Development of the P-38

Below are Lockheed Chief Design Engineer, Clarence “Kelly” Johnson’s, original design sketches for the XP-38 and the patent application. It’s pretty obvious which design he went with.

Design sketches for the XP-38

Johnson’s preliminary drawings of the XP‑38

Patent Number:

Filing date:
Jun 27, 1939

Issue date:
Mar 26, 1940

P-38 Patent

Johnson’s original patent application for the P‑38.

In 1937 the Army Air Corps (AAC) put out the bid to the aircraft industry to submit their ideas/designs for a new aircraft. It must be a pursuit warbird capable of interception and attack at high altitudes.

The specs called for a top speed of 360 with a climb rate of six minutes from ground to 20,000 ft.

The design team at Lockheed set out to create such an aircraft. Headed by Johnson, blueprints were drawn and submitted to the AAC. The twin-engine, twin-boom was incredibly unique and revolutionary for its time. No one had ever seen anything even remotely resembling it. It was called “Model 22.”P-38 with two Allison Engines.

Lockheed won the contract, and the first P‑38 was born. (In case you were wondering, the “P” stands for “Pursuit.”) Called the XP‑38, it had the serial number 37‑457. The unique design left plenty of room for one of the most unique aspects of the plane — the turbochargers (which supplied pressurized air to the two Allison V-1710-11/15 engines.

The firepower was equally as impressive and was comprised of one 20MM cannon and four .50 caliber machine guns.

These guns allowed incredible precision when shooting at the target because they were all lined up right in front of the pilot, permitting concentrated fire power.

The XP‑38 was the first fighter with the so-called “tricycle” landing gear, a big plus for the pilots. Other aircraft of the era had two wheels, making them squirrelly to land on many occasions.

The original XP‑38 was designed to fly at 413 MPH, about 100 MPH faster than any other aircraft of the period.

The XP‑38 was so top-secret that some enemy governments were rumored to do their best to sabotage it. Some people thought the “bad guys” might be getting their wish because the XP‑38 began having problems right from the start, including brake failure and flap linkage breaking.

However, determination (and a few design adjustments) won out and her maiden flight took place on on January 27, 1939..

Lockheed, with the recommendation from Hap Arnold, decided (after only 5 hours of flying time) to make the announcement about their new XP‑38 warbird in a spectacular way — they would challenge the current transcontinental speed record, held at the time by a guy by the name of Howard Hughes (7 hours, 26 minutes, 25 seconds). Here is a nice shot of YP‑38 below.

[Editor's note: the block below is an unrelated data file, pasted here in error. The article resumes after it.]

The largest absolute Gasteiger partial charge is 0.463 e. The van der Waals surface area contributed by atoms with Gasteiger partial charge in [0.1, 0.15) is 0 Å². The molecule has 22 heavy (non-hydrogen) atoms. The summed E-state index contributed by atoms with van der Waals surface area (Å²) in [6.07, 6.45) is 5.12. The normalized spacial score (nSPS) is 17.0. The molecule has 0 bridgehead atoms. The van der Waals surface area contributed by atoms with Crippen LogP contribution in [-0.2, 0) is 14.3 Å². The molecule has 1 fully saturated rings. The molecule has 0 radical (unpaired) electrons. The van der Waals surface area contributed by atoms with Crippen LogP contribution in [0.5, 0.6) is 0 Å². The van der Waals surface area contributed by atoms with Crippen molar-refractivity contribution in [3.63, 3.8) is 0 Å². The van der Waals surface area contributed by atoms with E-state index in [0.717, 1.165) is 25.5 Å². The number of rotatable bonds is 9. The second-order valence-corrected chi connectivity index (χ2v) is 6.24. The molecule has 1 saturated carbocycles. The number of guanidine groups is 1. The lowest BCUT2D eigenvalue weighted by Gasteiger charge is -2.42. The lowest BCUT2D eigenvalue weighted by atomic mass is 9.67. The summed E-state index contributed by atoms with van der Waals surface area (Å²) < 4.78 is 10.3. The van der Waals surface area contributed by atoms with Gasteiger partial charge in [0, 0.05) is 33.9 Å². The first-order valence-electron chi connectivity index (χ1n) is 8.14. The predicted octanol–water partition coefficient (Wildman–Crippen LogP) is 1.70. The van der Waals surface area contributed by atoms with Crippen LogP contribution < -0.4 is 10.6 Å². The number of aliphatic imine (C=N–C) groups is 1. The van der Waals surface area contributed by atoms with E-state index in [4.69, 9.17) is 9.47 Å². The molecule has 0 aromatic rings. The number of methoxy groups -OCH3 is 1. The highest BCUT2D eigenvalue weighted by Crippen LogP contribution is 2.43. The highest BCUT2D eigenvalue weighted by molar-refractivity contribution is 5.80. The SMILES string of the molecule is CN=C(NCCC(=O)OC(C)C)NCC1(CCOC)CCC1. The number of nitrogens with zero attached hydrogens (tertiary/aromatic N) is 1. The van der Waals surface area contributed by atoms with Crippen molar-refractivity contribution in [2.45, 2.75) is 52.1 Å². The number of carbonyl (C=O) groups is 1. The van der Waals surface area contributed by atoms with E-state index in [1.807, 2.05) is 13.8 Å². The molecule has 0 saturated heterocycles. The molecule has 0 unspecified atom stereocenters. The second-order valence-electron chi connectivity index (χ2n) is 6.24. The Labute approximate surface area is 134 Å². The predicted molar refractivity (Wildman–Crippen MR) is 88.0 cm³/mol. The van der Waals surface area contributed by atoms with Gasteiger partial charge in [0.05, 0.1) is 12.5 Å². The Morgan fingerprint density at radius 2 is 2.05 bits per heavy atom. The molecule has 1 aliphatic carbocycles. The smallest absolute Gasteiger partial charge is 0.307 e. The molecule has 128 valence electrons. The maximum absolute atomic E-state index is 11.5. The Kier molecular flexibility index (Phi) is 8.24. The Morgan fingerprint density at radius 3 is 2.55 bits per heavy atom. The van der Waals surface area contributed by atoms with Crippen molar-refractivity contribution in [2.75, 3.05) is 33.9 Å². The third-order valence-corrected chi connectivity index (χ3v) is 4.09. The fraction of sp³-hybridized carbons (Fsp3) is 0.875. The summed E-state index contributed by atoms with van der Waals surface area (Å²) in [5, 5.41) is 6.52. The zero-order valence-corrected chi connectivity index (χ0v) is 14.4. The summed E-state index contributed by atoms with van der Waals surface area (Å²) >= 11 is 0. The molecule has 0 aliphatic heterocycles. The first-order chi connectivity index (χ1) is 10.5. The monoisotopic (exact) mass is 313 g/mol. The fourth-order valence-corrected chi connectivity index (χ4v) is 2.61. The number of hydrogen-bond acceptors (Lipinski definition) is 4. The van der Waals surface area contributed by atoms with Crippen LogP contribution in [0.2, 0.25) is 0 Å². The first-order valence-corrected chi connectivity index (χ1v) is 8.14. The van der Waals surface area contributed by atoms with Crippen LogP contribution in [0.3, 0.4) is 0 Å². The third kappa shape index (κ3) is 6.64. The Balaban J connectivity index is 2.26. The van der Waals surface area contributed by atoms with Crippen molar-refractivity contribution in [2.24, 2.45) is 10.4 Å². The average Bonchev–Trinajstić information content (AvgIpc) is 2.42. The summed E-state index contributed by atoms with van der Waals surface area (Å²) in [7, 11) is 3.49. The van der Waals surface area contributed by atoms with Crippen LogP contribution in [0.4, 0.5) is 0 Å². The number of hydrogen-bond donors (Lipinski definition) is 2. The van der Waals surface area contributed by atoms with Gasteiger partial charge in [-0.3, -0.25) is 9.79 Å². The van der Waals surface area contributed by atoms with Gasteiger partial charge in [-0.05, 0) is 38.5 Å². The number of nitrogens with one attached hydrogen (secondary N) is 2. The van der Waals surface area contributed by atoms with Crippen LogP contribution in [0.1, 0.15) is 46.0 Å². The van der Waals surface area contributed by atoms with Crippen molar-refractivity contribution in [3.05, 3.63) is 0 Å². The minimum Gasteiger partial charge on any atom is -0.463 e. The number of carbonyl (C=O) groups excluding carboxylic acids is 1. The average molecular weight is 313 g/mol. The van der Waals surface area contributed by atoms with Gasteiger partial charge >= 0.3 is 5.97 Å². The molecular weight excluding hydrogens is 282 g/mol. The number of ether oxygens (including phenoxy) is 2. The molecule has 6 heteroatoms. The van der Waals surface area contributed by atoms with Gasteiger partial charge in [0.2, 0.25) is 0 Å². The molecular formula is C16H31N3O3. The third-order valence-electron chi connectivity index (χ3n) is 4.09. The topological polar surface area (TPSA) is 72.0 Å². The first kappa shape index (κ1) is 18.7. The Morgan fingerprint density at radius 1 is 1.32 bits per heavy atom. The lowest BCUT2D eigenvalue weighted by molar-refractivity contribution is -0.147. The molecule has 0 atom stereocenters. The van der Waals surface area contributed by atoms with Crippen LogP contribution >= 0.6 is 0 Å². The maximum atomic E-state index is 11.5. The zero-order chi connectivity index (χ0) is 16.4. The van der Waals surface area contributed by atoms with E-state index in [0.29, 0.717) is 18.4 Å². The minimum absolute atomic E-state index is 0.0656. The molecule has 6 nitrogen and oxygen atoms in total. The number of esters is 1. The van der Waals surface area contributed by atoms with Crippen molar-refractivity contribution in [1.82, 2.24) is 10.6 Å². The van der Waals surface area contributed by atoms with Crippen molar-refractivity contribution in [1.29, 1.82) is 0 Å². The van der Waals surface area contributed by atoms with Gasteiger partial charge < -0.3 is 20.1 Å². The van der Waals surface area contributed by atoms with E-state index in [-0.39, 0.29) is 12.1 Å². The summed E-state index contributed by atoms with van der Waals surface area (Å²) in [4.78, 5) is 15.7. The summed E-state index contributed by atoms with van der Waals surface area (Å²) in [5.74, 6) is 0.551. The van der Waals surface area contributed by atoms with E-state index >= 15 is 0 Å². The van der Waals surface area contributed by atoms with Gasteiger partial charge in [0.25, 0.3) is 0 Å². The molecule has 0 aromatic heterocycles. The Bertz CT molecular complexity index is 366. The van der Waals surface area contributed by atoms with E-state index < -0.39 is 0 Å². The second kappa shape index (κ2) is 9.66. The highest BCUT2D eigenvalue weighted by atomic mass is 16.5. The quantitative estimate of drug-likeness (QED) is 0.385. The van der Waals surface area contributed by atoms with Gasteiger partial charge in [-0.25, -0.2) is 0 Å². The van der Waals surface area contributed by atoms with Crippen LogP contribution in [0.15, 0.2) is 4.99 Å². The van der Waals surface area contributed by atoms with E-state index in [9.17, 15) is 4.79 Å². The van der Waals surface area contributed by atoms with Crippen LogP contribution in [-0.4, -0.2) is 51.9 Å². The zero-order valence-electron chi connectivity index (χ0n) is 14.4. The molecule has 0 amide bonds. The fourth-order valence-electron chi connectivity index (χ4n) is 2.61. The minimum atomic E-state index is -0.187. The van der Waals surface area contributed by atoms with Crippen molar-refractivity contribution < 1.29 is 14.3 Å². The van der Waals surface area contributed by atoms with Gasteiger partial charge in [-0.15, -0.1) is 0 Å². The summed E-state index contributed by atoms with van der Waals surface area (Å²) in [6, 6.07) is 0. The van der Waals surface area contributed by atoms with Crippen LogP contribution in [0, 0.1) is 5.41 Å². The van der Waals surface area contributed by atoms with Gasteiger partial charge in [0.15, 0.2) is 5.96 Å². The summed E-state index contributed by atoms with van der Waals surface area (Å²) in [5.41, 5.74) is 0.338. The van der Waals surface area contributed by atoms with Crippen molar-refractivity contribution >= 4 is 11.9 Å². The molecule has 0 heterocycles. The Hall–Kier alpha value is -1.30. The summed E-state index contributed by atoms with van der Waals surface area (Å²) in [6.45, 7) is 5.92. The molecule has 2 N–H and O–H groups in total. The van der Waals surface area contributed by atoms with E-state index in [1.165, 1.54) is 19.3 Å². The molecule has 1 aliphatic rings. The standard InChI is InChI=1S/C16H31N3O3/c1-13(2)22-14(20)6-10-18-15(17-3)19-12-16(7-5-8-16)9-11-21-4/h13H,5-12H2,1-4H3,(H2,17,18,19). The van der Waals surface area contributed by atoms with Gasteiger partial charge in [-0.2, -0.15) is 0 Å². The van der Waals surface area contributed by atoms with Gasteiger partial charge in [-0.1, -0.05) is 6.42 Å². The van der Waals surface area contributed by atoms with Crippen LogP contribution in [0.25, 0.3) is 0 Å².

The XP‑38 was disassembled and moved in the dead of night to March AFB in Riverside, CA, and on February 11, 1939, Lt. Ben Kelsey took off from there headed toP‑38 Original Flight Route points East. Kelsey made a few refueling stops along the way. First in Amarillo, TX, then on to Wright Field in Dayton, OH, and finally to Mitchel Field in Long Island, NY. (Although it’s now very difficult to find, to read an incredible person-to-person account of this event, pick up a copy of Warren Bodie’s book “The Lockheed P‑38 Lightning (It Goes Like Hell).”)

Kelsey XP-38 Dive Flap Test Crash

Kelsey reached NY in 7 hours, 37 seconds to set a new record. Unfortunately, he had a few “challenges” on the set down and crashed the prototype into a golf course ravine just short of the runway.

The aircraft was a total write-off, but fortunately Kelsey escaped with only minor injuries. (Read newspaper articles about the crash — and see another photo — from the period.)

Next, we’ll get into some of the particulars about the P‑38.

The Allison Engine Catalog 1915 - 2007 Book
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The Allison Engine Catalog 1915 – 2007

 250 Allison engines and other products

If you are fascinated by the counter-rotating props on the Lockheed P-38, you may want to pick up a copy of this authoritative guide on the Allison engine. John Leonard, a third-generation Allison employee has combined his vast knowledge of Allison engines with pictures, drawings and information from the Allison archives to produce this very enjoyable work.

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